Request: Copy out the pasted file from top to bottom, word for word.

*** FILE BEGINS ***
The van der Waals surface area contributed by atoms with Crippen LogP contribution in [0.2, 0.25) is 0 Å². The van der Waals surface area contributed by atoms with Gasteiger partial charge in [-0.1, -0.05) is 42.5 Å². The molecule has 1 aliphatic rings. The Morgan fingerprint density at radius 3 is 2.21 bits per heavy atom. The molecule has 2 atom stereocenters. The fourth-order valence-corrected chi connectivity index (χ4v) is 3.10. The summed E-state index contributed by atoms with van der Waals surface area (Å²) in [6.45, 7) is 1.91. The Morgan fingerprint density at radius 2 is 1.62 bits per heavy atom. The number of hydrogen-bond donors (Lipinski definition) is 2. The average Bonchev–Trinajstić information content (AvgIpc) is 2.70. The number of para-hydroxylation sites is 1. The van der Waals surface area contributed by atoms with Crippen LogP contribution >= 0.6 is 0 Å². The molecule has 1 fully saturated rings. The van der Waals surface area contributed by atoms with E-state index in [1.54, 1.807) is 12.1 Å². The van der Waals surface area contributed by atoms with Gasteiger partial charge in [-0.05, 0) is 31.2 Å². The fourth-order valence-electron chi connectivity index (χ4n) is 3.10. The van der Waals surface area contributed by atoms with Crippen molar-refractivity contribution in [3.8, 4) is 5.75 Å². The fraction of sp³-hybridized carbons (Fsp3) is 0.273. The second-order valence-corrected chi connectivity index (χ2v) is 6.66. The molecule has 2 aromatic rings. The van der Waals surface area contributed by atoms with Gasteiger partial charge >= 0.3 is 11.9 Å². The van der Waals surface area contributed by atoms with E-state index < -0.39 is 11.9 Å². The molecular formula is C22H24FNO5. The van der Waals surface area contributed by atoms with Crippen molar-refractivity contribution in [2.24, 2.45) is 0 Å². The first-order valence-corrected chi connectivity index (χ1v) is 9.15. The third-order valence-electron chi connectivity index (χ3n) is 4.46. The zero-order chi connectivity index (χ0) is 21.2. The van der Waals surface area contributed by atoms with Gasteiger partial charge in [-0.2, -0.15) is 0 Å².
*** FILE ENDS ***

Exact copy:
The van der Waals surface area contributed by atoms with Crippen LogP contribution in [0.2, 0.25) is 0 Å². The van der Waals surface area contributed by atoms with Gasteiger partial charge in [-0.1, -0.05) is 42.5 Å². The molecule has 1 aliphatic rings. The Morgan fingerprint density at radius 3 is 2.21 bits per heavy atom. The molecule has 2 atom stereocenters. The fourth-order valence-corrected chi connectivity index (χ4v) is 3.10. The summed E-state index contributed by atoms with van der Waals surface area (Å²) in [6.45, 7) is 1.91. The Morgan fingerprint density at radius 2 is 1.62 bits per heavy atom. The number of hydrogen-bond donors (Lipinski definition) is 2. The average Bonchev–Trinajstić information content (AvgIpc) is 2.70. The number of para-hydroxylation sites is 1. The van der Waals surface area contributed by atoms with Crippen LogP contribution >= 0.6 is 0 Å². The molecule has 1 fully saturated rings. The van der Waals surface area contributed by atoms with E-state index in [1.54, 1.807) is 12.1 Å². The van der Waals surface area contributed by atoms with Gasteiger partial charge in [-0.05, 0) is 31.2 Å². The fourth-order valence-electron chi connectivity index (χ4n) is 3.10. The van der Waals surface area contributed by atoms with Crippen molar-refractivity contribution in [3.8, 4) is 5.75 Å². The fraction of sp³-hybridized carbons (Fsp3) is 0.273. The second-order valence-corrected chi connectivity index (χ2v) is 6.66. The molecule has 2 aromatic rings. The van der Waals surface area contributed by atoms with Gasteiger partial charge >= 0.3 is 11.9 Å². The van der Waals surface area contributed by atoms with E-state index < -0.39 is 11.9 Å². The molecular formula is C22H24FNO5. The van der Waals surface area contributed by atoms with Crippen molar-refractivity contribution in [2.24, 2.45) is 0 Å². The first-order valence-corrected chi connectivity index (χ1v) is 9.15. The third-order valence-electron chi connectivity index (χ3n) is 4.46. The zero-order chi connectivity index (χ0) is 21.2. The van der Waals surface area contributed by atoms with Gasteiger partial charge in [-0.2, -0.15) is 0 Å².